The Central Coast coho salmon are on both the state and federal endangered species list. The few wild populations that remain are struggling to swim upstream this time of year to spawn.
“We’re hyper-concerned about it,” says Stafford Lehr with the California Department of Fish and Wildlife.
He says water levels are so low that sandbars are preventing the fish from getting into rivers and streams.
“And those that have gotten into the streams, they’re habitat is shrinking as we speak," he says. "We’ve got a lot of people out on the ground monitoring the situation, and if we’ve got to rescue the fish, we’ll rescue them.”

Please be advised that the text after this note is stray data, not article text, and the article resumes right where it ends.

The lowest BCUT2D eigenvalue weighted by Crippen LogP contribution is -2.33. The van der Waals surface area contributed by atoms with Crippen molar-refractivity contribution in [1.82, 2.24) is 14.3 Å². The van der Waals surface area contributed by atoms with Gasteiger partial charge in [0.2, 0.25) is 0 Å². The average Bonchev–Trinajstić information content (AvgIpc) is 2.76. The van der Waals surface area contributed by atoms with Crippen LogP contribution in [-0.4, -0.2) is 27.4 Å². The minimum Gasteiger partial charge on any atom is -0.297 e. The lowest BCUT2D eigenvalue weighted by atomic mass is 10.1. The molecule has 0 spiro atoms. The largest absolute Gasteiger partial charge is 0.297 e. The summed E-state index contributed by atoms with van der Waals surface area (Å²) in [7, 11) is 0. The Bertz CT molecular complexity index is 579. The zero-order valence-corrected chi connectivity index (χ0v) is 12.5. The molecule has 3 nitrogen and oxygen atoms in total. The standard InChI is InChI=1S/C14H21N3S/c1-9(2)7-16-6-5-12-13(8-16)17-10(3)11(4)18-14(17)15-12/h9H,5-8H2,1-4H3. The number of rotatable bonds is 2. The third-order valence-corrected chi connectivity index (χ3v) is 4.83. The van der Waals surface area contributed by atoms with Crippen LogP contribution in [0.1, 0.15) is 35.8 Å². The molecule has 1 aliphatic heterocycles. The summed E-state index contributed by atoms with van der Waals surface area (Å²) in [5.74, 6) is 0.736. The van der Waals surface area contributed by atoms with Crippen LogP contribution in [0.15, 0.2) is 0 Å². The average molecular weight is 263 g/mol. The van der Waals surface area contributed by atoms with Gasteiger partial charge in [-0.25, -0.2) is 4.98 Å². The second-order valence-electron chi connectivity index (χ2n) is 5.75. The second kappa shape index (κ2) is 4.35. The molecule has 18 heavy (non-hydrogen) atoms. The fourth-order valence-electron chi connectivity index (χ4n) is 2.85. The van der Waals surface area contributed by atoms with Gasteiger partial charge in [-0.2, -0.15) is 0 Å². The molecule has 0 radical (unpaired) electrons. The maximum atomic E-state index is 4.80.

Record dry January expected in many Northern and Central California cities as drought drops reservoir levels.
The California Department of Water Resources says the state’s snowpack is “dismally meager.” A lack of snow in the Sierra is keeping rivers low and drying up some reservoirs.
The City of Roseville is yanking grass and replacing it with drought-resistant landscaping to conserve water. Roseville also offers homeowners a 'Cash For Grass' rebate program.
The City of Sacramento says water customers in 2014 "cut water use to the lowest level per person per day in 100 years."
Salmon rely on cool water temperatures and aquatic plants to survive. So California’s drought has hit them particularly hard. But UC Davis researchers have found one area where the fish are flourishing.